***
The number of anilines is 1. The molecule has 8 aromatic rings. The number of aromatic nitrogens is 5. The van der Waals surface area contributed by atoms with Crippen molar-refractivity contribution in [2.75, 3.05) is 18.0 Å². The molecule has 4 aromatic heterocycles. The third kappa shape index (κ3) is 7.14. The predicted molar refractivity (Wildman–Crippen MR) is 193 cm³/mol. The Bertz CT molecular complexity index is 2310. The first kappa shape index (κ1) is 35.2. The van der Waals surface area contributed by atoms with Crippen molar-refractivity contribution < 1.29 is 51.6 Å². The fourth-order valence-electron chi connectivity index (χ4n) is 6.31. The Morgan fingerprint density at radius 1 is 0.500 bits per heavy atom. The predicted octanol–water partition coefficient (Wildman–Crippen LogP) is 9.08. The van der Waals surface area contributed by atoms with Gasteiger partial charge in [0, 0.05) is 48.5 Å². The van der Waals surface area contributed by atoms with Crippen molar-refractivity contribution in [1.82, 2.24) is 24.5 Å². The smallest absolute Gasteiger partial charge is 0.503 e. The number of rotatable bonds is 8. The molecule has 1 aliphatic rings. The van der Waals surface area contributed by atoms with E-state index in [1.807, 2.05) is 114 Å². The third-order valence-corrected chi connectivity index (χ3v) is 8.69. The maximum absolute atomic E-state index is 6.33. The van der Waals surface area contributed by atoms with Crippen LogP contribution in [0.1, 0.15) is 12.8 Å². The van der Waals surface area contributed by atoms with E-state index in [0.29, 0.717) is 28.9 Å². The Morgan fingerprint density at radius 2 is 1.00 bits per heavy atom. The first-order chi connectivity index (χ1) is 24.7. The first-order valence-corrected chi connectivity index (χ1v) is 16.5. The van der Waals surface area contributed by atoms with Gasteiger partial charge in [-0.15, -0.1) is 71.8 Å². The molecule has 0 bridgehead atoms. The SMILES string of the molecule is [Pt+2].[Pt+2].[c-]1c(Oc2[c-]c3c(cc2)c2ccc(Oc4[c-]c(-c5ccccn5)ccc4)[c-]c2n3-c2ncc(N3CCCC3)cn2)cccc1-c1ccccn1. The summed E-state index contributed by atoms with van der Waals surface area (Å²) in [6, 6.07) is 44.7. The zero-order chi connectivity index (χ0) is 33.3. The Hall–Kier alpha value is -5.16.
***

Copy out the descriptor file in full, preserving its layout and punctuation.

The number of anilines is 1. The molecule has 8 aromatic rings. The number of aromatic nitrogens is 5. The van der Waals surface area contributed by atoms with Crippen molar-refractivity contribution in [2.75, 3.05) is 18.0 Å². The molecule has 4 aromatic heterocycles. The third kappa shape index (κ3) is 7.14. The predicted molar refractivity (Wildman–Crippen MR) is 193 cm³/mol. The Bertz CT molecular complexity index is 2310. The first kappa shape index (κ1) is 35.2. The van der Waals surface area contributed by atoms with Crippen molar-refractivity contribution < 1.29 is 51.6 Å². The fourth-order valence-electron chi connectivity index (χ4n) is 6.31. The Morgan fingerprint density at radius 1 is 0.500 bits per heavy atom. The predicted octanol–water partition coefficient (Wildman–Crippen LogP) is 9.08. The van der Waals surface area contributed by atoms with Gasteiger partial charge in [0, 0.05) is 48.5 Å². The van der Waals surface area contributed by atoms with Crippen molar-refractivity contribution in [1.82, 2.24) is 24.5 Å². The smallest absolute Gasteiger partial charge is 0.503 e. The number of rotatable bonds is 8. The molecule has 1 aliphatic rings. The van der Waals surface area contributed by atoms with E-state index in [1.807, 2.05) is 114 Å². The third-order valence-corrected chi connectivity index (χ3v) is 8.69. The maximum absolute atomic E-state index is 6.33. The van der Waals surface area contributed by atoms with Crippen LogP contribution in [0.1, 0.15) is 12.8 Å². The van der Waals surface area contributed by atoms with E-state index in [0.29, 0.717) is 28.9 Å². The Morgan fingerprint density at radius 2 is 1.00 bits per heavy atom. The first-order chi connectivity index (χ1) is 24.7. The first-order valence-corrected chi connectivity index (χ1v) is 16.5. The van der Waals surface area contributed by atoms with Gasteiger partial charge in [-0.15, -0.1) is 71.8 Å². The molecule has 0 bridgehead atoms. The SMILES string of the molecule is [Pt+2].[Pt+2].[c-]1c(Oc2[c-]c3c(cc2)c2ccc(Oc4[c-]c(-c5ccccn5)ccc4)[c-]c2n3-c2ncc(N3CCCC3)cn2)cccc1-c1ccccn1. The summed E-state index contributed by atoms with van der Waals surface area (Å²) in [6, 6.07) is 44.7. The zero-order chi connectivity index (χ0) is 33.3. The Hall–Kier alpha value is -5.16.